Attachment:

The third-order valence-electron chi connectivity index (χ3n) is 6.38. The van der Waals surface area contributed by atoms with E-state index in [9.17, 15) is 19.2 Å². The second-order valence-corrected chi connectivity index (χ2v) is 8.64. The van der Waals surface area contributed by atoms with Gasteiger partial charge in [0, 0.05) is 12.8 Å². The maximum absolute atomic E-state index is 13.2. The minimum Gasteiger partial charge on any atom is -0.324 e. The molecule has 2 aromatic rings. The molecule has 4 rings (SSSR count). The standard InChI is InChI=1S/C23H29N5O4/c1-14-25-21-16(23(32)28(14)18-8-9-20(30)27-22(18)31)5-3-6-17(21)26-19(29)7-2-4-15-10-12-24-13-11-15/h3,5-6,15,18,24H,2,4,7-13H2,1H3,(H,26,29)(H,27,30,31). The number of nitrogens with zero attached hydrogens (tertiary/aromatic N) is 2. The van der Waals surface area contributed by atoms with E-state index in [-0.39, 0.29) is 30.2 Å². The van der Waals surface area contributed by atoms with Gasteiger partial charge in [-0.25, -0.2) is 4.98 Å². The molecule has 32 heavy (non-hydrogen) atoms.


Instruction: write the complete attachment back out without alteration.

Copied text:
The third-order valence-electron chi connectivity index (χ3n) is 6.38. The van der Waals surface area contributed by atoms with E-state index in [9.17, 15) is 19.2 Å². The second-order valence-corrected chi connectivity index (χ2v) is 8.64. The van der Waals surface area contributed by atoms with Gasteiger partial charge in [0, 0.05) is 12.8 Å². The maximum absolute atomic E-state index is 13.2. The minimum Gasteiger partial charge on any atom is -0.324 e. The molecule has 2 aromatic rings. The molecule has 4 rings (SSSR count). The standard InChI is InChI=1S/C23H29N5O4/c1-14-25-21-16(23(32)28(14)18-8-9-20(30)27-22(18)31)5-3-6-17(21)26-19(29)7-2-4-15-10-12-24-13-11-15/h3,5-6,15,18,24H,2,4,7-13H2,1H3,(H,26,29)(H,27,30,31). The number of nitrogens with zero attached hydrogens (tertiary/aromatic N) is 2. The van der Waals surface area contributed by atoms with E-state index in [-0.39, 0.29) is 30.2 Å². The van der Waals surface area contributed by atoms with Gasteiger partial charge in [-0.25, -0.2) is 4.98 Å². The molecule has 32 heavy (non-hydrogen) atoms.